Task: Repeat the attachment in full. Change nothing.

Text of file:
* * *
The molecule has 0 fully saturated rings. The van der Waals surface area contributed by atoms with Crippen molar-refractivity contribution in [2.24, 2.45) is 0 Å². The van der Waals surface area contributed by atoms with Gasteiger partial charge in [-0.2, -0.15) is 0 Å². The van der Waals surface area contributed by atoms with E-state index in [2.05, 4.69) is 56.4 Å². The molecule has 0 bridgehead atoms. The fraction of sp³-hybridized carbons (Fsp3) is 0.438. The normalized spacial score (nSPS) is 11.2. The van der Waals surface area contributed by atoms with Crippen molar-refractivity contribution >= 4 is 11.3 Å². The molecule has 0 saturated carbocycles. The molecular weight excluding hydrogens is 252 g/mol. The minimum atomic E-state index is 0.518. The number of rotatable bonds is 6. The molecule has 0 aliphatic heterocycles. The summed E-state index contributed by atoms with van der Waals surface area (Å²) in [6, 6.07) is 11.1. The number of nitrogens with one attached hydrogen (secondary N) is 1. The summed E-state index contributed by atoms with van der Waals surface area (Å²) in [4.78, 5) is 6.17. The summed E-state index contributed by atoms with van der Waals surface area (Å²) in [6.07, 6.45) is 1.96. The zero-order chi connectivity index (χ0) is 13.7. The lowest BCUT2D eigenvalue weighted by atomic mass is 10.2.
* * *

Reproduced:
The molecule has 0 fully saturated rings. The van der Waals surface area contributed by atoms with Crippen molar-refractivity contribution in [2.24, 2.45) is 0 Å². The van der Waals surface area contributed by atoms with Gasteiger partial charge in [-0.2, -0.15) is 0 Å². The van der Waals surface area contributed by atoms with E-state index in [2.05, 4.69) is 56.4 Å². The molecule has 0 bridgehead atoms. The fraction of sp³-hybridized carbons (Fsp3) is 0.438. The normalized spacial score (nSPS) is 11.2. The van der Waals surface area contributed by atoms with Crippen molar-refractivity contribution >= 4 is 11.3 Å². The molecule has 0 saturated carbocycles. The molecular weight excluding hydrogens is 252 g/mol. The minimum atomic E-state index is 0.518. The number of rotatable bonds is 6. The molecule has 0 aliphatic heterocycles. The summed E-state index contributed by atoms with van der Waals surface area (Å²) in [6, 6.07) is 11.1. The number of nitrogens with one attached hydrogen (secondary N) is 1. The summed E-state index contributed by atoms with van der Waals surface area (Å²) in [4.78, 5) is 6.17. The summed E-state index contributed by atoms with van der Waals surface area (Å²) in [6.07, 6.45) is 1.96. The zero-order chi connectivity index (χ0) is 13.7. The lowest BCUT2D eigenvalue weighted by atomic mass is 10.2.